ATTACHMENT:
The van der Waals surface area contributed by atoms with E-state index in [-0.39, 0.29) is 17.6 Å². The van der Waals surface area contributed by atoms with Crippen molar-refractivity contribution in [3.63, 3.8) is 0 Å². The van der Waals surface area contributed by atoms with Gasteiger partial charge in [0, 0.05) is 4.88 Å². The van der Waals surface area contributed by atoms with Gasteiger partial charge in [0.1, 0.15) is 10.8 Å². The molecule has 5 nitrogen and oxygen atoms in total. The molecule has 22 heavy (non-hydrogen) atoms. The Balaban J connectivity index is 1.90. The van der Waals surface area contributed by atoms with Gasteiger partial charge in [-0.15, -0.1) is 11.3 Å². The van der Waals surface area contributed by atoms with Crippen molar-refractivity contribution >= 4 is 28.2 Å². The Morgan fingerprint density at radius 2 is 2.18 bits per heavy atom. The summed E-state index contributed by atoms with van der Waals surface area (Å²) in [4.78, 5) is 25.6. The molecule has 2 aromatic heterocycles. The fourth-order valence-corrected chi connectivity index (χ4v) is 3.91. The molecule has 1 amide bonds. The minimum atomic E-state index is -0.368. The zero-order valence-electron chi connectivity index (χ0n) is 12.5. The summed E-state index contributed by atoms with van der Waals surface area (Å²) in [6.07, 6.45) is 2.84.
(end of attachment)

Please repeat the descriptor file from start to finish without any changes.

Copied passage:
The van der Waals surface area contributed by atoms with E-state index in [-0.39, 0.29) is 17.6 Å². The van der Waals surface area contributed by atoms with Crippen molar-refractivity contribution in [3.63, 3.8) is 0 Å². The van der Waals surface area contributed by atoms with Gasteiger partial charge in [0, 0.05) is 4.88 Å². The van der Waals surface area contributed by atoms with Gasteiger partial charge in [0.1, 0.15) is 10.8 Å². The molecule has 5 nitrogen and oxygen atoms in total. The molecule has 22 heavy (non-hydrogen) atoms. The Balaban J connectivity index is 1.90. The van der Waals surface area contributed by atoms with Gasteiger partial charge in [-0.15, -0.1) is 11.3 Å². The van der Waals surface area contributed by atoms with Crippen molar-refractivity contribution >= 4 is 28.2 Å². The Morgan fingerprint density at radius 2 is 2.18 bits per heavy atom. The summed E-state index contributed by atoms with van der Waals surface area (Å²) in [4.78, 5) is 25.6. The molecule has 2 aromatic heterocycles. The fourth-order valence-corrected chi connectivity index (χ4v) is 3.91. The molecule has 1 amide bonds. The minimum atomic E-state index is -0.368. The zero-order valence-electron chi connectivity index (χ0n) is 12.5. The summed E-state index contributed by atoms with van der Waals surface area (Å²) in [6.07, 6.45) is 2.84.